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3 Most Common SQL Interview Mistakes

Leslie B.

Leslie B.

Leslie is an ex-FAANG+ writer for Big Tech Interviews and mentor. She's loves to learning new programming languages and calls Austin, TX her home.

Are You Making The Most Common SQL Interview Mistakes?

 

The three most common SQL interview mistakes that business analysts to data scientists make again and again.

How do you prepare for your SQL interviews? You might think doing some research online and visiting sites like Glassdoor will provide you with ample resources to prepare before your interview, but don’t stop there. 

On average 2 out of 3 candidates fail to make it past the technical interview round, and for good reason too. 

We’ve spoken to recruiters and candidates to identify the 3 most common SQL interview mistakes that you can avoid in your next SQL interview.

So how does someone like yourself ace your SQL interview and not fall into the majority of candidates failing to pass?

“You start by understanding where the most common SQL interview pitfalls are and how to overcome them.”

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Number #1: Syntax errors. 

SQL has very few keywords and they’re all fairly easy to memorize. If you claim to have written hundreds of queries but don’t remember the right way to format your query, it’ll be a red flag to your interviewer that you’re misrepresenting your SQL skills. 

What does a SQL syntax mean? Essentially, it means a set arrangement of words and commands. If you use improper syntax, your query gets thrown off and the table does not know what you’re trying to tell it.

To better comprehend how SQL syntax operates, think of it like a spoken language. Imagine I walked up to you and said, “Nice to met you!” When I actually mean “Nice to meet you!”.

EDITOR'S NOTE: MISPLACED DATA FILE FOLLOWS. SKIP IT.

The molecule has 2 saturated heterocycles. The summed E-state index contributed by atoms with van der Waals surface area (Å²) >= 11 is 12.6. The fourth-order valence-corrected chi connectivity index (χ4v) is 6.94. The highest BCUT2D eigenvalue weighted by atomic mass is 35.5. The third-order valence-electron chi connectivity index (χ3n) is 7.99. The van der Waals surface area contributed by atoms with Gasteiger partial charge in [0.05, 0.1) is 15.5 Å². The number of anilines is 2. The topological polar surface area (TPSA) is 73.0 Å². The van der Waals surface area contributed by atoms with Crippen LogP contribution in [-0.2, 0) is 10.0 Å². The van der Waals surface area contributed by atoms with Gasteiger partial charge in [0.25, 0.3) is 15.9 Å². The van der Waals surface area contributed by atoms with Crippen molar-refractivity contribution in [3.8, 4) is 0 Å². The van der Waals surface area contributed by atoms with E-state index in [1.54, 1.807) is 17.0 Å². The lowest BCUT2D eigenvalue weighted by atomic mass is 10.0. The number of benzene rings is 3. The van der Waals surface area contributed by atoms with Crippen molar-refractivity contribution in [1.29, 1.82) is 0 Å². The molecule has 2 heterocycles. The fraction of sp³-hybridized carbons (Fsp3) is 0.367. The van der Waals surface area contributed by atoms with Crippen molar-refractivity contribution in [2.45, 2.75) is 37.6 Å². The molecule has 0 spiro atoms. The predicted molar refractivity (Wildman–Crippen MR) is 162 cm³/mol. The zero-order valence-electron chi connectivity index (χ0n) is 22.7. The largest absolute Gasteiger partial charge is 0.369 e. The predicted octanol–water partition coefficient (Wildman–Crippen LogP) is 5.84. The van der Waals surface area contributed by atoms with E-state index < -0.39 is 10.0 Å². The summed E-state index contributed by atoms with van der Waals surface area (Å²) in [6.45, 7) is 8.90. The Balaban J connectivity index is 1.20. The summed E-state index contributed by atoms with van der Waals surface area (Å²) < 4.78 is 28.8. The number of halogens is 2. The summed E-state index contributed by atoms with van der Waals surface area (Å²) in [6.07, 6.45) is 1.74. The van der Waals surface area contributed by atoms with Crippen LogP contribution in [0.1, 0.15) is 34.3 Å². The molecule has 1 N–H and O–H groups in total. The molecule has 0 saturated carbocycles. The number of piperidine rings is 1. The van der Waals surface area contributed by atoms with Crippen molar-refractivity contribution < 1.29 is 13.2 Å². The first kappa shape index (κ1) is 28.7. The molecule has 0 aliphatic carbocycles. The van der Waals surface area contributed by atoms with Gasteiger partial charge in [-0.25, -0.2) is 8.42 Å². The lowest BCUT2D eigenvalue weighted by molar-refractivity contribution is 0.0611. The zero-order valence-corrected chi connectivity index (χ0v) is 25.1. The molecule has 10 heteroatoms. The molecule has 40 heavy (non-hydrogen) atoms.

So when it comes time to run your query in your SQL interview, always remember to check your syntax. 

The most common SQL syntax mistakes are: 

  1. Misspelling Commands

    SELECT *

    FORM apple

    WHERE TREE = 'Ready';

  2. Forgetting Brackets, Parentheses, or Quotes

    SELECT *

    FROM apple

    WHERE first_name = 'Larry' and last_name = 'Smith' or last_name = 'Edible';

  3. Specifying an Invalid Statement Order

    SELECT name

    FROM apple

    WHERE name = 'ready'

    GROUP BY name

    HAVING count(*) = 1

    ORDER BY name;

  4. Omitting Table Aliases

    SELECT ap.* , app.name

    FROM apple

    JOIN apple ON (ap.id = app.previous_id);

  5. Using Case-Sensitive Names

    SELECT * FROM

    "BigApple"

     WHERE cust_name = 'Mijona';

There you have it, those are the 5 most common SQL syntax errors. If you do find yourself making this mistake during an interview, make sure to learn from it and brush it off. At the end of the day, the interviewer will weigh this mistake against your logic. 

Read More: Meta SQL Interview Questions

Number #2: Conceptual errors.

Have you confused a WHERE clause with a HAVING clause? Or maybe used a UNION clause when you should’ve used a UNION ALL? 

Misusing a UNION and UNION ALL is one of the most common mistakes we see during SQL interviews. UNION ALL and UNION both concatenate the query output from numerous SQL queries, but UNION ALL keeps the duplicate output when concatenating results.